How will the university deal with social distancing?
What will life be like at university when the intelligent lockdown ends? Mare cautiously explores the library walking routes, lecture halls and canteens and discovers: there won’t be any in-class education for some time.
Tirza Pulleman
Thursday 7 May 2020

Once upon a time, you would get up extra early so you could be out of the house on time. You would wait for the door to open, then you would start running, elbowing your way in if necessary. All’s fair in love and the never-ceasing race to find a place at the university library.

Ah, the good old days.

Now, if the university library ever opens again, only a trickle of students will be allowed inside. “We can only use a quarter of the space”, explains Kurt de Belder, the library’s head. “The university library has a thousand study spaces but no more than 250 of them may be occupied.”

The university library is not the only thing to change, so when the university opens in the “social distancing era”, what will it be like? What will happen to the lecture halls, canteens and offices? Will there be red tape on the floors, like in the supermarkets? Will we have to wear face-masks, social distancing hats (like these Chinese kids) or bubble balls?


Obviously, there will be much less space at university when social distancing is imposed, raising the question: who will be allowed in?

The good old days, a claimed study place in the university library. Photograph by Taco van der Eb

De Belder says that the university library is not just busy reducing the number of study places, they are also trying to work out how to select the students who may use those scarce places.

“Obviously, we’ll only allow Leiden students in”, he says. “But even so, our library will be quite full, so some people won’t be able to use the study places. How are we going to arrange that? First come, first served? Perhaps a system of reservations? We’re still trying to work it out.”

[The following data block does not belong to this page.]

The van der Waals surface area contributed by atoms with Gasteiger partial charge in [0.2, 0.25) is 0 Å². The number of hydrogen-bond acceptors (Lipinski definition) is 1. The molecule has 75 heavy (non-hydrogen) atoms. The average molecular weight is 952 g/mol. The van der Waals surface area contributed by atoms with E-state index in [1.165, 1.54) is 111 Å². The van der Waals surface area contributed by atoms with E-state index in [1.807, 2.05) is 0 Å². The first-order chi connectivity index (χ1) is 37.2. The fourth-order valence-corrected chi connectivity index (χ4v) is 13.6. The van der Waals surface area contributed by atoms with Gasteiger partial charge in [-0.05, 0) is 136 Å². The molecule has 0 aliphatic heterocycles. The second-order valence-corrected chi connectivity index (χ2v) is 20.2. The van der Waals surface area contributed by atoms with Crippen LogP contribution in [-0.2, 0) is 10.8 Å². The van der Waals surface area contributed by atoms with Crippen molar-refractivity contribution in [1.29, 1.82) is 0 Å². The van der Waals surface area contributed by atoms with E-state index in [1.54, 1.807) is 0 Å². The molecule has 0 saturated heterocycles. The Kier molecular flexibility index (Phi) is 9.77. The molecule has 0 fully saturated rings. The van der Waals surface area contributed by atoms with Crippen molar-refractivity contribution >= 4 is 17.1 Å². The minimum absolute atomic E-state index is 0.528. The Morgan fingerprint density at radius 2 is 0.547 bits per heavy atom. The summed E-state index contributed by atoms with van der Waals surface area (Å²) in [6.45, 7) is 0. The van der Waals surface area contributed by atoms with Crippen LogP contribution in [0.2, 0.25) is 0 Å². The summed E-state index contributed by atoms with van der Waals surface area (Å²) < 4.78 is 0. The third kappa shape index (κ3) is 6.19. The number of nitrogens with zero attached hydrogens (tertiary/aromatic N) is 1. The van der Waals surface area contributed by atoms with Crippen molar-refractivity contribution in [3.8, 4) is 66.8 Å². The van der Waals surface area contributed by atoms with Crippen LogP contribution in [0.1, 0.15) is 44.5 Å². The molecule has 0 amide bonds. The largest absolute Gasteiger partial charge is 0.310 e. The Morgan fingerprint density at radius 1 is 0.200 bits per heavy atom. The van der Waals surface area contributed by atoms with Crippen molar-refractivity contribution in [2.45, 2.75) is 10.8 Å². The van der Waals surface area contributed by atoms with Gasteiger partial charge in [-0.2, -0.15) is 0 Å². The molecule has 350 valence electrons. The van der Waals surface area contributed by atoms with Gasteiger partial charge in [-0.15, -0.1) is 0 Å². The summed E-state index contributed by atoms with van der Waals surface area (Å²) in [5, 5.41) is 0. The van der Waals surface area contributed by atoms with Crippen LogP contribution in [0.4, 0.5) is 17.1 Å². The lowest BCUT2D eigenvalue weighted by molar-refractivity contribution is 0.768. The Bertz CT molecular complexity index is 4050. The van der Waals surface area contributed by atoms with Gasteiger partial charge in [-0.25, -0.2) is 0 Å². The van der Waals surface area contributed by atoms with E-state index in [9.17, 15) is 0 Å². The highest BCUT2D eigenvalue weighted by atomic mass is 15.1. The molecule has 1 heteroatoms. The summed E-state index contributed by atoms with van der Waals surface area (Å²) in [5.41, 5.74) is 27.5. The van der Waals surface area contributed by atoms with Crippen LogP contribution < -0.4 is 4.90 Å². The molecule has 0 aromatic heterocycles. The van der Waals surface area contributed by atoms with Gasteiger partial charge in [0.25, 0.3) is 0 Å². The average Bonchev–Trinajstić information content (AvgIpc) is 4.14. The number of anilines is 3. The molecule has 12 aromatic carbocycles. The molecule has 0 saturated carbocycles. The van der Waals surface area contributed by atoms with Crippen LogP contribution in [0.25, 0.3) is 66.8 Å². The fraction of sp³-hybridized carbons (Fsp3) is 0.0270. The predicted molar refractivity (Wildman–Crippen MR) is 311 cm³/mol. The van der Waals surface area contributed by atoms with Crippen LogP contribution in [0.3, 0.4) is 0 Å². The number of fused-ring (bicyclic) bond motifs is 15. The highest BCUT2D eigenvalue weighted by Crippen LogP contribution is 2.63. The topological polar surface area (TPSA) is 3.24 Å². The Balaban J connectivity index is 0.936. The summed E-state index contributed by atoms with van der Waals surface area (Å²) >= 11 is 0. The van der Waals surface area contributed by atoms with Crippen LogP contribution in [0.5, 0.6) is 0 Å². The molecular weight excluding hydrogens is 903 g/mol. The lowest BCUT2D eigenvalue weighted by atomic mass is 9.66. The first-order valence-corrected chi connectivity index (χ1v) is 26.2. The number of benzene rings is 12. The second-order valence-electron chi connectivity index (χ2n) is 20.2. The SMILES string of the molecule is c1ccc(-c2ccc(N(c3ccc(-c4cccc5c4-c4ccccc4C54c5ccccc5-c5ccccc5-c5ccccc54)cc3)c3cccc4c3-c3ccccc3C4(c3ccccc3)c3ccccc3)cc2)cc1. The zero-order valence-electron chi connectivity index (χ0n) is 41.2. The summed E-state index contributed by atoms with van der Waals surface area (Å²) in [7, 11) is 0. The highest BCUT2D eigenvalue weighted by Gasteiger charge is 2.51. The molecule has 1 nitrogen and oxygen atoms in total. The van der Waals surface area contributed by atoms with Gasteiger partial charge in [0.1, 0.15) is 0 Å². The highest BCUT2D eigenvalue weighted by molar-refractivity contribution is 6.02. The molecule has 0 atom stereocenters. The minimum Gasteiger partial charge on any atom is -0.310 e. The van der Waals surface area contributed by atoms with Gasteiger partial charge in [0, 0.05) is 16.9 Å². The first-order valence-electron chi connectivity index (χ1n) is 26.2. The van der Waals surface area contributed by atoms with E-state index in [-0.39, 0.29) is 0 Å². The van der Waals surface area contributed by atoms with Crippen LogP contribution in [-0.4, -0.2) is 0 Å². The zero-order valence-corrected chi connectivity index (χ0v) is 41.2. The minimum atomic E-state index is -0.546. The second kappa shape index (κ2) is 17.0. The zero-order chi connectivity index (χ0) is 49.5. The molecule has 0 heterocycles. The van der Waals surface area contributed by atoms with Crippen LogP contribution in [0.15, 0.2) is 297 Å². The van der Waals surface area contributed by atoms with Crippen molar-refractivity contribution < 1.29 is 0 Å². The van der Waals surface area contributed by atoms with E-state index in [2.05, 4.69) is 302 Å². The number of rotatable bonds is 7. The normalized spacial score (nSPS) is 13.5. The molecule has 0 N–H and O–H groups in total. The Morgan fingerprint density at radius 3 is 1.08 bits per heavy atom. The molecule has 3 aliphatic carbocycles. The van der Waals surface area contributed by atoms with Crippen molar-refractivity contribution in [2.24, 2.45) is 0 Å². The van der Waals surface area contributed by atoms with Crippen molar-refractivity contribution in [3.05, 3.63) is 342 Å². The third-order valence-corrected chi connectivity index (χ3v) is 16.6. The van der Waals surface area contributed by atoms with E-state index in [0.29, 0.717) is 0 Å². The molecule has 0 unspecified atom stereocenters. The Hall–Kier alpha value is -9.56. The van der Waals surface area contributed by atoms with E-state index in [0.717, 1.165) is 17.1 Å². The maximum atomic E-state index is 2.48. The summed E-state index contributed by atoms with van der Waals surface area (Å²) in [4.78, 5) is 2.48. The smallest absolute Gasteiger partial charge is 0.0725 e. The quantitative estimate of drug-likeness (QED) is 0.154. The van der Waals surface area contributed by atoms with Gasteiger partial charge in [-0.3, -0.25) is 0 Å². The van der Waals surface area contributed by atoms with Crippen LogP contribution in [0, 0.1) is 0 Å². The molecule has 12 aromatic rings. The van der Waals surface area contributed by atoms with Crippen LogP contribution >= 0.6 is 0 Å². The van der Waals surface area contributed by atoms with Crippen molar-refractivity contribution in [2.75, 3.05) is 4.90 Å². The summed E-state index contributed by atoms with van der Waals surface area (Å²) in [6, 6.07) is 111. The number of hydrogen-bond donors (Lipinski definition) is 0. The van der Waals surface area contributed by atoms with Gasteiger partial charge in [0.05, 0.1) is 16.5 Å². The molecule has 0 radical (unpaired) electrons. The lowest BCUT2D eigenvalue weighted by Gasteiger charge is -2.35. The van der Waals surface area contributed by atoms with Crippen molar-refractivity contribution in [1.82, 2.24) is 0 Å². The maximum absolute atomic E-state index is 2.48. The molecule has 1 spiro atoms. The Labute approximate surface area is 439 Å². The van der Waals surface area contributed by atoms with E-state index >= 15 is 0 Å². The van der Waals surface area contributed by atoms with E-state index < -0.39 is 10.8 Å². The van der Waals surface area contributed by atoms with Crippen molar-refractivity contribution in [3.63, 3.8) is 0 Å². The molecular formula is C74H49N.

It will take more than simply removing some 700 chairs. “We need to design a walking route. Our two staircases are too narrow so we’ll have to switch to a one-way system. The same goes for the lifts: one will be only for up, the other for down. And we’ll need to stop people passing each other too closely in the study rooms, so we need a one-way system there too. It will be a longer walk to another door to exit the study room.”

Despite all the problems (“the loos: what about them?”), De Belder does not expect the university libraries to open any time soon. “That’s why we’re working out social distancing for the library step by step.”

First, students will be use the printers again if they reserve one. The Special Collections reading room can open again, by reservation only, so that people can get back to their research.

“It’s a treacherous disease because it impacts our capacity for sociability”

Is in-class education feasible at a university working with social distancing? Not yet, the university has decided.

“The message is: online classes – perhaps a hybrid system wherever possible – for the entire first term”, says Egbert Koops, Professor of Legal History.

He hopes it’s possible to set up the master’s degree programme as a hybrid system, a mixture of online and offline courses. “And we need to take exams offline as soon as possible too, even if it means more work.” Obviously, students will need to sit their exams in smaller groups, so that means making several versions.